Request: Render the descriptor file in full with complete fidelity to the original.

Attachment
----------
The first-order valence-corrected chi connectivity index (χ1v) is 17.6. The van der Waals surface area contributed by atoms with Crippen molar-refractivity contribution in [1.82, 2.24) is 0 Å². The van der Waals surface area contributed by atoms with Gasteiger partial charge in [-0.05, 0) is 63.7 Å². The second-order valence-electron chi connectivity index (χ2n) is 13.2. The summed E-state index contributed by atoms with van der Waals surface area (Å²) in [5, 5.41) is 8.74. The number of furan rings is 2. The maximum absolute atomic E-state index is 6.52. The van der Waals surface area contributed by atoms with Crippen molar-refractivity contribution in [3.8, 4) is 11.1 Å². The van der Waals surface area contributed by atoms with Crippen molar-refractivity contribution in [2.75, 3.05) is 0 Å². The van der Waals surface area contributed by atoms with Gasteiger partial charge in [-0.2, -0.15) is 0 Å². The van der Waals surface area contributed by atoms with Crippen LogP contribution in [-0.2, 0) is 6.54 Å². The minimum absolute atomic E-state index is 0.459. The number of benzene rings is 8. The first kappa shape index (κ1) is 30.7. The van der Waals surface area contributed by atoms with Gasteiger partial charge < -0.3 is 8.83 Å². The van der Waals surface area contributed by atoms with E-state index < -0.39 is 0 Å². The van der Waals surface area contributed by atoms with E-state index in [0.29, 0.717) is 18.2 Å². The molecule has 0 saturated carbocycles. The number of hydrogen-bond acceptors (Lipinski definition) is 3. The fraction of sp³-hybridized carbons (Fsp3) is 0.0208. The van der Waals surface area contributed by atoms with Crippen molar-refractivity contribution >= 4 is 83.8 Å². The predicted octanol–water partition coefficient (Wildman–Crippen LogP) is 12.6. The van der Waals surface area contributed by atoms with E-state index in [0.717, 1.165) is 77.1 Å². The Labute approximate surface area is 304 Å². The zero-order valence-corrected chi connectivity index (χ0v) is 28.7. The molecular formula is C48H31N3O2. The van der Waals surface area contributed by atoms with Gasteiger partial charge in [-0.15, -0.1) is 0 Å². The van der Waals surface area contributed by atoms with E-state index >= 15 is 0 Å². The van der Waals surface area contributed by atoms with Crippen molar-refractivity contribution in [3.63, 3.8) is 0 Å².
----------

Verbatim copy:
The first-order valence-corrected chi connectivity index (χ1v) is 17.6. The van der Waals surface area contributed by atoms with Crippen molar-refractivity contribution in [1.82, 2.24) is 0 Å². The van der Waals surface area contributed by atoms with Gasteiger partial charge in [-0.05, 0) is 63.7 Å². The second-order valence-electron chi connectivity index (χ2n) is 13.2. The summed E-state index contributed by atoms with van der Waals surface area (Å²) in [5, 5.41) is 8.74. The number of furan rings is 2. The maximum absolute atomic E-state index is 6.52. The van der Waals surface area contributed by atoms with Crippen molar-refractivity contribution in [3.8, 4) is 11.1 Å². The van der Waals surface area contributed by atoms with Crippen molar-refractivity contribution in [2.75, 3.05) is 0 Å². The van der Waals surface area contributed by atoms with Gasteiger partial charge in [-0.2, -0.15) is 0 Å². The van der Waals surface area contributed by atoms with Crippen LogP contribution in [-0.2, 0) is 6.54 Å². The minimum absolute atomic E-state index is 0.459. The number of benzene rings is 8. The first kappa shape index (κ1) is 30.7. The van der Waals surface area contributed by atoms with Gasteiger partial charge < -0.3 is 8.83 Å². The van der Waals surface area contributed by atoms with E-state index < -0.39 is 0 Å². The van der Waals surface area contributed by atoms with E-state index in [0.29, 0.717) is 18.2 Å². The molecule has 0 saturated carbocycles. The number of hydrogen-bond acceptors (Lipinski definition) is 3. The fraction of sp³-hybridized carbons (Fsp3) is 0.0208. The van der Waals surface area contributed by atoms with Crippen molar-refractivity contribution >= 4 is 83.8 Å². The predicted octanol–water partition coefficient (Wildman–Crippen LogP) is 12.6. The van der Waals surface area contributed by atoms with E-state index in [0.717, 1.165) is 77.1 Å². The Labute approximate surface area is 304 Å². The zero-order valence-corrected chi connectivity index (χ0v) is 28.7. The molecular formula is C48H31N3O2. The van der Waals surface area contributed by atoms with Gasteiger partial charge in [-0.15, -0.1) is 0 Å². The van der Waals surface area contributed by atoms with E-state index >= 15 is 0 Å². The van der Waals surface area contributed by atoms with Crippen molar-refractivity contribution in [3.63, 3.8) is 0 Å².